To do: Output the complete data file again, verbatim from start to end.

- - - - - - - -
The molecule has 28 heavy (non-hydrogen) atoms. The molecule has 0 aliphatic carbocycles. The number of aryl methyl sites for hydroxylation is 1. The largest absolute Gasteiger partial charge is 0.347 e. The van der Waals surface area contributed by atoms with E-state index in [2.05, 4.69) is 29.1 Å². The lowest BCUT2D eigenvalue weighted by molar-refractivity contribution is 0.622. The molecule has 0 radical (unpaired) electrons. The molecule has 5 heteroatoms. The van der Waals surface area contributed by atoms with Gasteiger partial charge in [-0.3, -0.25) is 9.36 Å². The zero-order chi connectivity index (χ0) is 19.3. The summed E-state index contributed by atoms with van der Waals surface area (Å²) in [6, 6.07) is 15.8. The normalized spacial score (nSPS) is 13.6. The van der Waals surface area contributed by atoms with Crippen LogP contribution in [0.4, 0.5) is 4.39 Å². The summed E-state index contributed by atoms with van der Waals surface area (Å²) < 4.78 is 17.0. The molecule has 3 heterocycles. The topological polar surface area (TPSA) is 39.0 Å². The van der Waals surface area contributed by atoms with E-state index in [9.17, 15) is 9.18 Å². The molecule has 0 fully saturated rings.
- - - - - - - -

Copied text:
The molecule has 28 heavy (non-hydrogen) atoms. The molecule has 0 aliphatic carbocycles. The number of aryl methyl sites for hydroxylation is 1. The largest absolute Gasteiger partial charge is 0.347 e. The van der Waals surface area contributed by atoms with E-state index in [2.05, 4.69) is 29.1 Å². The lowest BCUT2D eigenvalue weighted by molar-refractivity contribution is 0.622. The molecule has 0 radical (unpaired) electrons. The molecule has 5 heteroatoms. The van der Waals surface area contributed by atoms with Gasteiger partial charge in [-0.3, -0.25) is 9.36 Å². The zero-order chi connectivity index (χ0) is 19.3. The summed E-state index contributed by atoms with van der Waals surface area (Å²) in [6, 6.07) is 15.8. The normalized spacial score (nSPS) is 13.6. The van der Waals surface area contributed by atoms with Crippen LogP contribution in [0.4, 0.5) is 4.39 Å². The summed E-state index contributed by atoms with van der Waals surface area (Å²) < 4.78 is 17.0. The molecule has 3 heterocycles. The topological polar surface area (TPSA) is 39.0 Å². The van der Waals surface area contributed by atoms with E-state index in [9.17, 15) is 9.18 Å². The molecule has 0 fully saturated rings.